Google is correcting a typo in its policy that allowed apps to spy on their partners


Google is finally correcting a typo that allowed developers to make and publish stalkerware apps on Google Play that allowed users to track on their partners. While making the policy, Google made a mistake of confusing kids tracking app with stakerware apps. Google disallowed apps that helped parents to keep track of their kids while mistakenly allowing stalkerware apps that lets users track their partners.
Google has now clarified that its policies do not support apps that secretly track adults while making it clear that kids tracking apps are good to go.
Going by the words of Google, its earlier policy read: “Legitimate forms of these apps cannot be used by parents to track their children. However, these apps can be used to track a person (a spouse, for example) without their knowledge or permission unless a persistent notification is displayed while the data is being transmitted.”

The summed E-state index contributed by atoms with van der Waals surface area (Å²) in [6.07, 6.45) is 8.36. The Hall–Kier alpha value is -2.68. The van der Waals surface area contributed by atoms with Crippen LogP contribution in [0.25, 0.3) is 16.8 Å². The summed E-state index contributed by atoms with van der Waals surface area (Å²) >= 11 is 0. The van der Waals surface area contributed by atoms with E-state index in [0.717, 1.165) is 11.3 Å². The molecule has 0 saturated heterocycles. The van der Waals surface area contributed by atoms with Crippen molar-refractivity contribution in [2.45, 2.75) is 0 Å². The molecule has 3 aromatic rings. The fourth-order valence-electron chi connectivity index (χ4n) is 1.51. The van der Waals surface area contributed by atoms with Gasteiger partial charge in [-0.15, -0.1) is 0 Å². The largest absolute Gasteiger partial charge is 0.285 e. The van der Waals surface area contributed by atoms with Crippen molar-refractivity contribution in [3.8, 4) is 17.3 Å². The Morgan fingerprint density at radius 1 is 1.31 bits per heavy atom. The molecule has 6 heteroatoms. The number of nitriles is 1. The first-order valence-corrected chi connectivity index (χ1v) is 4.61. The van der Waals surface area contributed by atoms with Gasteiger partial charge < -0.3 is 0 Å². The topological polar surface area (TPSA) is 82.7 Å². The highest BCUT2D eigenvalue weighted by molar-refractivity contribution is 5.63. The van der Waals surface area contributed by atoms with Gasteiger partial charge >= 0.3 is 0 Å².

Thankfully, Google realised its mistake and is now correcting it. The latest policy update effective from October 1. The corrected policy now reads: “Acceptable forms of these apps can be used by parents to track their children. However, these apps cannot be used to track a person (a spouse, for example) without their knowledge or permission unless a persistent notification is displayed while the data is being transmitted.”
Google further clarified that it doesn’t allow apps or developer accounts that impersonate any person or organisation, or that misrepresent or conceal their ownership or primary purpose.
that engage in coordinated activity to mislead users.
Google also briefed about non-stalkerware apps distributed on the Play Store which monitor or track a user’s behavior on a device. These apps must not present themselves as a spying or secret surveillance solution and must present users with a persistent notification and unique icon that clearly identifies the app.



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